"And that negligence caused his death, I wouldn't be surprised to see a negligent homicide prosecution," said Ciolino.

Ciolino says there are laws that protect social hosts and bars from liability for serving alcohol to adults, but not to minors.

"Obviously this victim was a minor, so those immunities that typically might apply won't apply in this case because a minor was the victim," said Ciolino.
 
 
 

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The Baton Rouge Police Department announces Kenneth Gleason is charged with two counts of first-degree murder in the random deaths of two black men last week that cops had said could be racially motivated. BRPD Interim Police Chief Jonny Dunnam said Gleason is also being charged for allegedly shooting up a black family's home near his parents' house.


"Had there not been a swift conclusion to this case, I feel confident that this killer would have killed again," said Dunnam.

East Baton Rouge DA Hillar Moore said the suspect's DNA was found on shell casings, which he added normally doesn't happen. He said they were initially able to connect the shootings because of the disturbing way each incident unfolded.

"He shoots from the car, then after that person is taken down on the ground, he gets out of the car and apparently stands over the victim after the victim is injured or already dead, and continues to fire," said Moore.

Moore said the suspect allegedly prepared for the killings by purchasing weapons and multiple types of ammunition. He added that while the suspect is innocent until proven guilty, based on the allegations this case would qualify for the death penalty.

"It appears to be cold, calculated, planned," said Moore. "And targeted un-armed, defenseless people."
 
 
 

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U.S. Senator John Kennedy supports his fellow Louisiana lawmaker’s health care bill to repeal and replace the Affordable Care Act. Kennedy says he plans to vote for U.S Senator Bill Cassidy’s measure but it can be better. He says for example, Cassidy’s legislation gives states the choice if they want to impose a work requirement.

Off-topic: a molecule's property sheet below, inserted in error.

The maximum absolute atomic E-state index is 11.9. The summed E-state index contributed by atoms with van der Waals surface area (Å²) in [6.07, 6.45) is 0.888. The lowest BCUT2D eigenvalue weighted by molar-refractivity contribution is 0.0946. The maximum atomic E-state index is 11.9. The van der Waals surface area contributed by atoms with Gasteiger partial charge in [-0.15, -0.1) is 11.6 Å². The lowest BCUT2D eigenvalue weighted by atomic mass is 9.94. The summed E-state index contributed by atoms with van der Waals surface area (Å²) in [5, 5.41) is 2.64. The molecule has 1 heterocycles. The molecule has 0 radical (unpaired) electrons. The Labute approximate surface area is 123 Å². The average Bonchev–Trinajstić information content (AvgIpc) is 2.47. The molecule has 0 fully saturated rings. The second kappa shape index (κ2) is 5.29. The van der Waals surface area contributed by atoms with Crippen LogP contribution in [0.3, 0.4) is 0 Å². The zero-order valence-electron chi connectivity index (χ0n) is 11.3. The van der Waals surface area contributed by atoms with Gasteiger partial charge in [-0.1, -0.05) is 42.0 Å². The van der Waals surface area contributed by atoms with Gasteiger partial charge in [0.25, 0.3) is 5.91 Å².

“I don’t believe it should be optional. If you’re able bodied and you don’t have children, you have to work in order to get the free healthcare.”

Kennedy also advises adding a plan to prevent Medicaid fraud. He say currently, patients do not really know how much a procedure costs and he wants to change that.

“Change the way consumers receive information from their insurance company so they tell how much money the procedure that they got actually cost.”

Kennedy says another amendment he will propose would prevent states from taking block grant funding and establishing a single payer health insurance system. He says he’d rather have private insurance companies provide coverages that could help lower healthcare costs.

“I don’t think that government coming in and regulating doctors, nurses and hospitals like they were a utility is the answer. I’ve never seen that really work.”

 
 
 

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The Louisiana Department of Children and Family Services has received a grant to increase the number of child welfare workers. DCFS Secretary Marketa Garner Walters says her staff has decreased by 600 employees over the last 10 years and this is an opportunity to address the high turnover rate.

“But our case load has not gone down, in fact it’s gone up. When you have fewer people trying to do that job with more children and families in need, then of course we’re not doing the very best.”

Nearly half of the child welfare workers who left DCFS in 2016, had less than three years of service. Walters says there is a direct correlation between the case load and the turnover rate.

“In Baton Rouge, they’re anywhere between 1.5 to double what they should be and our turnover is 50% in Baton Rouge.”